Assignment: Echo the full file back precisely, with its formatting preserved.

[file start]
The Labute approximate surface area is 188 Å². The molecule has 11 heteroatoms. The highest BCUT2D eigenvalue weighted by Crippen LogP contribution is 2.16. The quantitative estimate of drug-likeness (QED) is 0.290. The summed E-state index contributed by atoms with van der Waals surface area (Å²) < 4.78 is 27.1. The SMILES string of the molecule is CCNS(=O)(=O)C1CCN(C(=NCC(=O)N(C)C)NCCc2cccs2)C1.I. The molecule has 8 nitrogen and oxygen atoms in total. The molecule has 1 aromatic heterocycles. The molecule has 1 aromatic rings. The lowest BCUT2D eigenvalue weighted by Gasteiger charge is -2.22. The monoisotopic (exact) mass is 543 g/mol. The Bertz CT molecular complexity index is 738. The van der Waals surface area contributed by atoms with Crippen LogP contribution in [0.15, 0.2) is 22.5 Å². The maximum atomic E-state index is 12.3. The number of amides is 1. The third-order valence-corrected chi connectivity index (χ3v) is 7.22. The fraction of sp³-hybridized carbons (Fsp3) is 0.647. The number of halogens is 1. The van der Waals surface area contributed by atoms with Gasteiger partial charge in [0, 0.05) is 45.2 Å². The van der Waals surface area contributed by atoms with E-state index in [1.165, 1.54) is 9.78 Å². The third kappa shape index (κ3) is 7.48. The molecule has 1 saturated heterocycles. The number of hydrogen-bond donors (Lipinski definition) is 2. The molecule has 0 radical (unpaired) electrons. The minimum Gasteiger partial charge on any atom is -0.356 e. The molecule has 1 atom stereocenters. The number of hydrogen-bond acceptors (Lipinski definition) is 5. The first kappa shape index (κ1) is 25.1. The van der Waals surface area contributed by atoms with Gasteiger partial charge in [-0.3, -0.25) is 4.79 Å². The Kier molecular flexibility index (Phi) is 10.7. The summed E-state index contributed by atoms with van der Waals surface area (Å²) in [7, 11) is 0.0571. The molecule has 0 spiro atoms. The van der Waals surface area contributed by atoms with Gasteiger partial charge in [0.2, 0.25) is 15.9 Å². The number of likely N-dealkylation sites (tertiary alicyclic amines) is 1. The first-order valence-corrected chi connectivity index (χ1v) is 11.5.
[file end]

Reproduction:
The Labute approximate surface area is 188 Å². The molecule has 11 heteroatoms. The highest BCUT2D eigenvalue weighted by Crippen LogP contribution is 2.16. The quantitative estimate of drug-likeness (QED) is 0.290. The summed E-state index contributed by atoms with van der Waals surface area (Å²) < 4.78 is 27.1. The SMILES string of the molecule is CCNS(=O)(=O)C1CCN(C(=NCC(=O)N(C)C)NCCc2cccs2)C1.I. The molecule has 8 nitrogen and oxygen atoms in total. The molecule has 1 aromatic heterocycles. The molecule has 1 aromatic rings. The lowest BCUT2D eigenvalue weighted by Gasteiger charge is -2.22. The monoisotopic (exact) mass is 543 g/mol. The Bertz CT molecular complexity index is 738. The van der Waals surface area contributed by atoms with Crippen LogP contribution in [0.15, 0.2) is 22.5 Å². The maximum atomic E-state index is 12.3. The number of amides is 1. The third-order valence-corrected chi connectivity index (χ3v) is 7.22. The fraction of sp³-hybridized carbons (Fsp3) is 0.647. The number of halogens is 1. The van der Waals surface area contributed by atoms with Gasteiger partial charge in [0, 0.05) is 45.2 Å². The van der Waals surface area contributed by atoms with E-state index in [1.165, 1.54) is 9.78 Å². The third kappa shape index (κ3) is 7.48. The molecule has 1 saturated heterocycles. The number of hydrogen-bond donors (Lipinski definition) is 2. The molecule has 0 radical (unpaired) electrons. The minimum Gasteiger partial charge on any atom is -0.356 e. The molecule has 1 atom stereocenters. The number of hydrogen-bond acceptors (Lipinski definition) is 5. The first kappa shape index (κ1) is 25.1. The van der Waals surface area contributed by atoms with Gasteiger partial charge in [-0.3, -0.25) is 4.79 Å². The Kier molecular flexibility index (Phi) is 10.7. The summed E-state index contributed by atoms with van der Waals surface area (Å²) in [7, 11) is 0.0571. The molecule has 0 spiro atoms. The van der Waals surface area contributed by atoms with Gasteiger partial charge in [0.2, 0.25) is 15.9 Å². The number of likely N-dealkylation sites (tertiary alicyclic amines) is 1. The first-order valence-corrected chi connectivity index (χ1v) is 11.5.